An Unbroken Spirit
Still part of the Navy family
It was after a snow storm when Mass Communication Specialist 1st Class Laurie Wood saw her 9-year-old son outside. She peered out the window to see him scraping snow and ice from the wheel chair ramp leading up to their Norfolk home.
Even as such a young boy, he's already a great man - and the legs of the family.
In April, 2012, as a member of the Norfolk sheriff's office, Wood was injured while going over training scenarios with an Academy class of recruits. She fell more than 20 feet from a roof, breaking her back, but not her spirit. Now as a paraplegic, she is proving every day that legs are a luxury, not a necessity.
Wood joined the Navy out of Peru, New York, at 17, right out of high school in 1995. Her brother was in the Navy and she knew it was something she wanted to do. She had a love of taking photos and when she realized she could be a photographer in the Navy, she was sold.
While stationed at Naval Air Station, Oceana, Virginia, she joined the Auxiliary Security Force as a collateral duty. She didn't know it at the time, but she was falling in love all over again, with law enforcement.
"I decided to transition to the reserves in 2000 so I could do both of the things I loved," said Wood. "I was able to continue to take photos for the Navy, while pursuing a career in law enforcement. I met a Norfolk deputy in the motorcycle community who helped me with the application process."
Wood joined the Norfolk sheriff's office in 2002 and worked in a variety of departments, the last of those being Academy Staff training, where she trained new recruits and seasoned deputies. She finally had it all.
And then the fall.
If I didn't laugh, I'd cry," said Wood. "And I like laughing more. I love to smile, joke around, and I especially love shenanigans. I'm still me, I'm just sitting.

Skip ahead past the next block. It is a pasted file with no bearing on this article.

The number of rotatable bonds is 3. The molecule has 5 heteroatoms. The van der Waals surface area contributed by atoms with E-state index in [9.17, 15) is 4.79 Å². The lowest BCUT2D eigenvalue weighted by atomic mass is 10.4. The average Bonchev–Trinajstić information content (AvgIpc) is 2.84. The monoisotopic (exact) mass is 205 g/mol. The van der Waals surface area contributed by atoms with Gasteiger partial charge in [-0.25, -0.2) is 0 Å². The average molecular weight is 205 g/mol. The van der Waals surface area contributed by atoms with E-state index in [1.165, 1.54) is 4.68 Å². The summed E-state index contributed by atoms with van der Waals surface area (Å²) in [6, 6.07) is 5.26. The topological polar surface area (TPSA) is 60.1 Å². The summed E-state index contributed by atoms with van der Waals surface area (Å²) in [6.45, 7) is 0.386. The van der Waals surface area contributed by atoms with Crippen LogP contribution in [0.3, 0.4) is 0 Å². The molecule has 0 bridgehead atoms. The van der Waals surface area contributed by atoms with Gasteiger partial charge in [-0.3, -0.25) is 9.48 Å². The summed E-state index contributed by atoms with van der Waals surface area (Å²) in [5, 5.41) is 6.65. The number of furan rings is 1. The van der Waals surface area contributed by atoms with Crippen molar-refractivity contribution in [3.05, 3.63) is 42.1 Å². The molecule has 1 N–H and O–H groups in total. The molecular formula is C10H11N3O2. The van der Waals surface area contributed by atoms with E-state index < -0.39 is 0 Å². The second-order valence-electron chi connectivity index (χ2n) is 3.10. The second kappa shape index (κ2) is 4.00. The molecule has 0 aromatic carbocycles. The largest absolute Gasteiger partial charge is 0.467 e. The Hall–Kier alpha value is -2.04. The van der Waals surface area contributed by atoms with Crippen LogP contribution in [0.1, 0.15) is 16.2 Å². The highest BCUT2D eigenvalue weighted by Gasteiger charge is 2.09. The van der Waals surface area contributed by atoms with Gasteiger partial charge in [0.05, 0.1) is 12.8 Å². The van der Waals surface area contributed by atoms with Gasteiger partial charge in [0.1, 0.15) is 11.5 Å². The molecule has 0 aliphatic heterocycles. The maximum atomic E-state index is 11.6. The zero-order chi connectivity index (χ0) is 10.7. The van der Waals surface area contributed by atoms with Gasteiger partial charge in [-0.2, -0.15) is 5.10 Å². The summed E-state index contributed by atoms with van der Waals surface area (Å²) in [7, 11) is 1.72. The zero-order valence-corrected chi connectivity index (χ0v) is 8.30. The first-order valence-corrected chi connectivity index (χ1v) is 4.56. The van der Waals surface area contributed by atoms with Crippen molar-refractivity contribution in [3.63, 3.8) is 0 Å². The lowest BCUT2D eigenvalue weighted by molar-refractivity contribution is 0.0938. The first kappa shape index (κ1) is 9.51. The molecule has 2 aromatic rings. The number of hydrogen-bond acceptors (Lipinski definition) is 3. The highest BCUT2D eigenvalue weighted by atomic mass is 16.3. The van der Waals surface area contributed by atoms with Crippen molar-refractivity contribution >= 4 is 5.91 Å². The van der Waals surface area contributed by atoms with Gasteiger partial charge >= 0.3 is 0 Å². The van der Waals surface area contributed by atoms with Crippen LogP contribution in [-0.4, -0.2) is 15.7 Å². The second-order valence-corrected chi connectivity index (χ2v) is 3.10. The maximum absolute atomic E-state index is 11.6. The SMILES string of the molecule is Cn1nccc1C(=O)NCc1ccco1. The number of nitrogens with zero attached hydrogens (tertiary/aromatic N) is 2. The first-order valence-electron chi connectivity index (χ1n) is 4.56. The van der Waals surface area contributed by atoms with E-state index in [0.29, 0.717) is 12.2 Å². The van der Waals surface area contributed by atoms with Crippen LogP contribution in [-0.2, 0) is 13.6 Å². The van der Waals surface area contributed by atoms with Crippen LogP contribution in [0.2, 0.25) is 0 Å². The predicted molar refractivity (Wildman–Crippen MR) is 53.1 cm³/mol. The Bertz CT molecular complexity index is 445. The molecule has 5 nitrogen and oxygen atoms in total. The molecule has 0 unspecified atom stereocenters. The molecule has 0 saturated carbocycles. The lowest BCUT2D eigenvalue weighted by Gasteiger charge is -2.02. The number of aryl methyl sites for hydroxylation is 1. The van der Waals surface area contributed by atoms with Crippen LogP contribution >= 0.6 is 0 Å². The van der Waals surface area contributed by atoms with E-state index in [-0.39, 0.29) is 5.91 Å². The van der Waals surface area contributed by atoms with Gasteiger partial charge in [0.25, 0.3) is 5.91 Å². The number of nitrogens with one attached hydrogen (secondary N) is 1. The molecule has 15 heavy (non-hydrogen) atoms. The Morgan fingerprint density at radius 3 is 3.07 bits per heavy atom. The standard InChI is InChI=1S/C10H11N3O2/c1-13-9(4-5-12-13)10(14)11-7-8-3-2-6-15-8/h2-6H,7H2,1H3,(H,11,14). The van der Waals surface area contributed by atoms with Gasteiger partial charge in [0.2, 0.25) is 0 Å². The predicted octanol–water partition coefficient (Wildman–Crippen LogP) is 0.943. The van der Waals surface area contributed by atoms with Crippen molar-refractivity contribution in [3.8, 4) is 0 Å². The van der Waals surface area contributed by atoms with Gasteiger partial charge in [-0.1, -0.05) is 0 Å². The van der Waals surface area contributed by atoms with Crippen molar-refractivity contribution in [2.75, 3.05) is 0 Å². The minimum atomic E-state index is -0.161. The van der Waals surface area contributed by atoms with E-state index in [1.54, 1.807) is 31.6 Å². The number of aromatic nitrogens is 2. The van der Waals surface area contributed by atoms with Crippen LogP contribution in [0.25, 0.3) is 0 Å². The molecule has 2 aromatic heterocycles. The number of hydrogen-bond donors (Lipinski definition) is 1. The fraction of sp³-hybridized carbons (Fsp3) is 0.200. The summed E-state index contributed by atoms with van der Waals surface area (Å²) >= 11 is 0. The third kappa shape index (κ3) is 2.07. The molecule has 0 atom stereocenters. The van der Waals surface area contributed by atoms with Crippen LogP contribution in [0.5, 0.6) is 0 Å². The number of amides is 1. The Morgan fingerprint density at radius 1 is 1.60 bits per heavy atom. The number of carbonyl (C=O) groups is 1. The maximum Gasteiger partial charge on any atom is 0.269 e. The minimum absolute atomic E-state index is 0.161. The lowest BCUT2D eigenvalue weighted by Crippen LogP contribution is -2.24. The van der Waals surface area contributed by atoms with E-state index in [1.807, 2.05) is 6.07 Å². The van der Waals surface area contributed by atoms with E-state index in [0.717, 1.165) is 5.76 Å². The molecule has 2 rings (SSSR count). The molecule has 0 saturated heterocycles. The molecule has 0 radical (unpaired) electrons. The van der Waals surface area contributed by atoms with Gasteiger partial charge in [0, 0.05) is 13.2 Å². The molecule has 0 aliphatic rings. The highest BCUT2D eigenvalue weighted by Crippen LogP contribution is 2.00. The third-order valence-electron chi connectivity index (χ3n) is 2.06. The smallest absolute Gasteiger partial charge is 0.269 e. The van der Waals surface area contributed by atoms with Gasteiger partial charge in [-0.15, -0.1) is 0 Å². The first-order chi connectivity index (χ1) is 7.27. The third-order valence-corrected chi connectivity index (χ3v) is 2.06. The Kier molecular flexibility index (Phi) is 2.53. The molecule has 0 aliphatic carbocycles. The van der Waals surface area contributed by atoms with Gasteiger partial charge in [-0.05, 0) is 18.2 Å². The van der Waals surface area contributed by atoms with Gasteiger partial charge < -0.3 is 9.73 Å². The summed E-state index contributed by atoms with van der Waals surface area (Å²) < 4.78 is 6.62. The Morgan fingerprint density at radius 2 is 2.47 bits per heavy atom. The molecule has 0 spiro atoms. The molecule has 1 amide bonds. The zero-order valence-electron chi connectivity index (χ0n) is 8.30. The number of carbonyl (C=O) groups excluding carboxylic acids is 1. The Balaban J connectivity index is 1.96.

-MC1 Laurie Wood
The next person hit the hardest by Wood's accident was her son, Gavin, or as Wood calls him, Momma's lil hashbrown. Initially very scared by the whole thing, due to the amount of pain Wood was in, he has proven incredibly resilient.
"He was the one who said, 'you're still you, mom. You're just sitting.' He's a pretty smart little nugget," said Wood. "He loved to steal my chair and play around with it. That novelty has worn off a little, but he still tools around with it. He knows how to break it down piece by piece and put it back together, but he prefers to just pick the whole thing up and put it in the car. I still can't believe he can lift it! I try to spoil him whenever possible because he has so much to do around the house. Sweeping, mopping, emptying the dishwasher, bringing EVERYTHING up and down the stairs, and that's just the start of it. He's a great kid."
But that is in no small part due to his great mom.
"With her service record, two mobilizations and being our EP each cycle, she was no doubt on track for selection to Chief," said Chief Mass Communication Specialist Jim Bane. "Laurie didn't just learn the skills needed to become a good leader, she was born with them. She was ready for every challenge. And that hasn't changed. In a way, this paraplegic condition is more like a new job for her. She has taken it on in the same way she did every other challenge she was faced with. She started it with self-doubt, then anxiety, then energy and determination and finally success. This is where she is so great. Guys like me get too bogged down with the first two, self-doubt and anxiety. It's people like Laurie that move us out of that and into applying energy and determination to get to success and she is great at that, wheelchair or no wheelchair. "
"I was angry when I first saw her in the wheel chair," said Cmdr. Scot Cregan, commanding officer for Navy Public Affairs Support Element East, Norfolk. "We got through a tour in Afghanistan and to have something like this happen back home was just unfair. She saw that I was visibly distressed and just smiled and let me know she could still kick my ass! She's always been strong and is a fighter."